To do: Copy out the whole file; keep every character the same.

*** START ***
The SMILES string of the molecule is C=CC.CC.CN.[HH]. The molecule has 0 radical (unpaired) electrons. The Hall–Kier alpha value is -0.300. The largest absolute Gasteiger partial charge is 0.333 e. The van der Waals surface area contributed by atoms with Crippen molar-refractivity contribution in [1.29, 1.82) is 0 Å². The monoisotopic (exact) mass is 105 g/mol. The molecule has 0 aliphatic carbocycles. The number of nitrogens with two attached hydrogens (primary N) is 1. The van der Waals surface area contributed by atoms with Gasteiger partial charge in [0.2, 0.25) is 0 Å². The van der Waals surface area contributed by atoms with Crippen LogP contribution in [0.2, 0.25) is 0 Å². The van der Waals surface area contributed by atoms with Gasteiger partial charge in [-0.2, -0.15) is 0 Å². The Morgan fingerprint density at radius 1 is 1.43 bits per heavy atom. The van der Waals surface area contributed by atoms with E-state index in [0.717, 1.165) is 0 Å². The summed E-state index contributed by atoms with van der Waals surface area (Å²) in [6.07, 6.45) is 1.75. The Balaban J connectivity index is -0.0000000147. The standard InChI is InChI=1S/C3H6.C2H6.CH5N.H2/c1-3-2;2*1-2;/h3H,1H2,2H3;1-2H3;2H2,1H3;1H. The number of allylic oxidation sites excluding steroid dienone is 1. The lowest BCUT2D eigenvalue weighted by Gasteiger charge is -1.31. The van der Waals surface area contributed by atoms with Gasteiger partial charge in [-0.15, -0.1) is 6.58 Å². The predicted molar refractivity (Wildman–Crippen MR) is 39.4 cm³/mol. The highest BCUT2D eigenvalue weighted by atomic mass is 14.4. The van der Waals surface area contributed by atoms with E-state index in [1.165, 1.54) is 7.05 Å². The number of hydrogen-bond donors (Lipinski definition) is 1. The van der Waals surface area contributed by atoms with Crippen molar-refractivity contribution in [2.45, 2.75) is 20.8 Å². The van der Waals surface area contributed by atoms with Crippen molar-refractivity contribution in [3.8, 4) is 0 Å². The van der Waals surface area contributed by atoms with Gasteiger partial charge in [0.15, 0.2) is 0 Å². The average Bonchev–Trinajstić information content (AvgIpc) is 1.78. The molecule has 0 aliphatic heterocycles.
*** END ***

The SMILES string of the molecule is C=CC.CC.CN.[HH]. The molecule has 0 radical (unpaired) electrons. The Hall–Kier alpha value is -0.300. The largest absolute Gasteiger partial charge is 0.333 e. The van der Waals surface area contributed by atoms with Crippen molar-refractivity contribution in [1.29, 1.82) is 0 Å². The monoisotopic (exact) mass is 105 g/mol. The molecule has 0 aliphatic carbocycles. The number of nitrogens with two attached hydrogens (primary N) is 1. The van der Waals surface area contributed by atoms with Gasteiger partial charge in [0.2, 0.25) is 0 Å². The van der Waals surface area contributed by atoms with Crippen LogP contribution in [0.2, 0.25) is 0 Å². The van der Waals surface area contributed by atoms with Gasteiger partial charge in [-0.2, -0.15) is 0 Å². The Morgan fingerprint density at radius 1 is 1.43 bits per heavy atom. The van der Waals surface area contributed by atoms with E-state index in [0.717, 1.165) is 0 Å². The summed E-state index contributed by atoms with van der Waals surface area (Å²) in [6.07, 6.45) is 1.75. The Balaban J connectivity index is -0.0000000147. The standard InChI is InChI=1S/C3H6.C2H6.CH5N.H2/c1-3-2;2*1-2;/h3H,1H2,2H3;1-2H3;2H2,1H3;1H. The number of allylic oxidation sites excluding steroid dienone is 1. The lowest BCUT2D eigenvalue weighted by Gasteiger charge is -1.31. The van der Waals surface area contributed by atoms with Gasteiger partial charge in [-0.15, -0.1) is 6.58 Å². The predicted molar refractivity (Wildman–Crippen MR) is 39.4 cm³/mol. The highest BCUT2D eigenvalue weighted by atomic mass is 14.4. The van der Waals surface area contributed by atoms with E-state index in [1.165, 1.54) is 7.05 Å². The number of hydrogen-bond donors (Lipinski definition) is 1. The van der Waals surface area contributed by atoms with Crippen molar-refractivity contribution in [2.45, 2.75) is 20.8 Å². The van der Waals surface area contributed by atoms with Crippen molar-refractivity contribution in [3.8, 4) is 0 Å². The van der Waals surface area contributed by atoms with Gasteiger partial charge in [0.15, 0.2) is 0 Å². The average Bonchev–Trinajstić information content (AvgIpc) is 1.78. The molecule has 0 aliphatic heterocycles.